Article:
How many pages does the book have?
Tim had nine cards each with a different number from 1 to 9 on it. How could he have put them into three piles so that the total in each pile was 15?
This activity focuses on rounding to the nearest 10.
Use two dice to generate two numbers with one decimal place. What happens when you round these numbers to the nearest whole number?
What happens when you round these three-digit numbers to the nearest 100?
What two-digit numbers can you make with these two dice? What can't you make?
Can you work out how to balance this equaliser? You can put more
than one weight on a hook.
Can you make a train the same length as Laura's but using three differently coloured rods? Is there only one way of doing it?
In this matching game, you have to decide how long different events take.
If you put three beads onto a tens/ones abacus you could make the numbers 3, 30, 12 or 21. What numbers can be made with six beads?
Katie had a pack of 20 cards numbered from 1 to 20. She arranged
the cards into 6 unequal piles where each pile added to the same
total. What was the total and how could this be done?
In this maze of hexagons, you start in the centre at 0. The next
hexagon must be a multiple of 2 and the next a multiple of 5. What
are the possible paths you could take?
A magician took a suit of thirteen cards and held them in his hand
face down. Every card he revealed had the same value as the one he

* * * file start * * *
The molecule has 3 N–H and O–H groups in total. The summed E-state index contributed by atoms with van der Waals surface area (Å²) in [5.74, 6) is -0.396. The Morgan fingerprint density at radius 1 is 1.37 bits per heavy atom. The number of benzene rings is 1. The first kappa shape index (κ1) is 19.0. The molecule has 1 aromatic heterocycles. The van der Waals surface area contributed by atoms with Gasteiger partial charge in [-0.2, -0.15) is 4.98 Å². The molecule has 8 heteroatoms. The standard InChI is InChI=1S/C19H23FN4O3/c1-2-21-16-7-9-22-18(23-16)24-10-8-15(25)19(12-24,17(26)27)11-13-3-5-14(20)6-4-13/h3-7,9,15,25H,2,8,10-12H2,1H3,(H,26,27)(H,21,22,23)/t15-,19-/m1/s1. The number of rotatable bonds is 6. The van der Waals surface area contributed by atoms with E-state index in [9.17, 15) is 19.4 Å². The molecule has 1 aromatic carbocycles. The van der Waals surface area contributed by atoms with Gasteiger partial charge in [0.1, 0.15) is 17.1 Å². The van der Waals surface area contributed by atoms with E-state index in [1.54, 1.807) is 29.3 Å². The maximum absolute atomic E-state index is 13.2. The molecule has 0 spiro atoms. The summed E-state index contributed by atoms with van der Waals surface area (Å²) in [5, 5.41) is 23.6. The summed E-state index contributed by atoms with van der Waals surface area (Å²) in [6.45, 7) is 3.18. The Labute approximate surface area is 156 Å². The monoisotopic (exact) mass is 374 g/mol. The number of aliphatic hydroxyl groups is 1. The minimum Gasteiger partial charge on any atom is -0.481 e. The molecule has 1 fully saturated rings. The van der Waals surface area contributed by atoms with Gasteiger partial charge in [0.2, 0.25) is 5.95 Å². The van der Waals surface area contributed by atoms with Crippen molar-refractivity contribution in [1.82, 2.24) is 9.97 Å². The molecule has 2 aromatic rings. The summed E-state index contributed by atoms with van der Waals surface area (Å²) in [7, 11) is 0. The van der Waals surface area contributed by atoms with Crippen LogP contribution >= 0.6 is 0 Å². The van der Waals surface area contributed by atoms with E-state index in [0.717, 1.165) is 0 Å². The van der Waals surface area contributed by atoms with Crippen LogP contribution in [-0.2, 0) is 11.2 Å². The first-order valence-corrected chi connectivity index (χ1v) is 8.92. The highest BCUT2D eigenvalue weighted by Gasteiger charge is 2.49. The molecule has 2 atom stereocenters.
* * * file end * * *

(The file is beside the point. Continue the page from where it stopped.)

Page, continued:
had just finished spelling. How did this work?
How many trains can you make which are the same length as Matt's, using rods that are identical?
Is it possible to place 2 counters on the 3 by 3 grid so that there
is an even number of counters in every row and every column? How
about if you have 3 counters or 4 counters or....?
George and Jim want to buy a chocolate bar. George needs 2p more
and Jim need 50p more to buy it. How much is the chocolate bar?
Move from the START to the FINISH by moving across or down to the
next square. Can you find a route to make these totals?
Zumf makes spectacles for the residents of the planet Zargon, who
have either 3 eyes or 4 eyes. How many lenses will Zumf need to
make all the different orders for 9 families?
Can you put plus signs in so this is true? 1 2 3 4 5 6 7 8 9 = 99
How many ways can you do it?
Arrange eight of the numbers between 1 and 9 in the Polo Square
below so that each side adds to the same total.
Look carefully at the numbers. What do you notice? Can you make
another square using the numbers 1 to 16, that displays the same
Hover your mouse over the counters to see which ones will be
removed. Click to remover them. The winner is the last one to
remove a counter. How you can make sure you win?
Use these head, body and leg pieces to make Robot Monsters which are different heights.
Can you help the children find the two triangles which have the
lengths of two sides numerically equal to their areas?
Frances and Rishi were given a bag of lollies. They shared them out evenly and had one left over. How many lollies could there have been in the bag?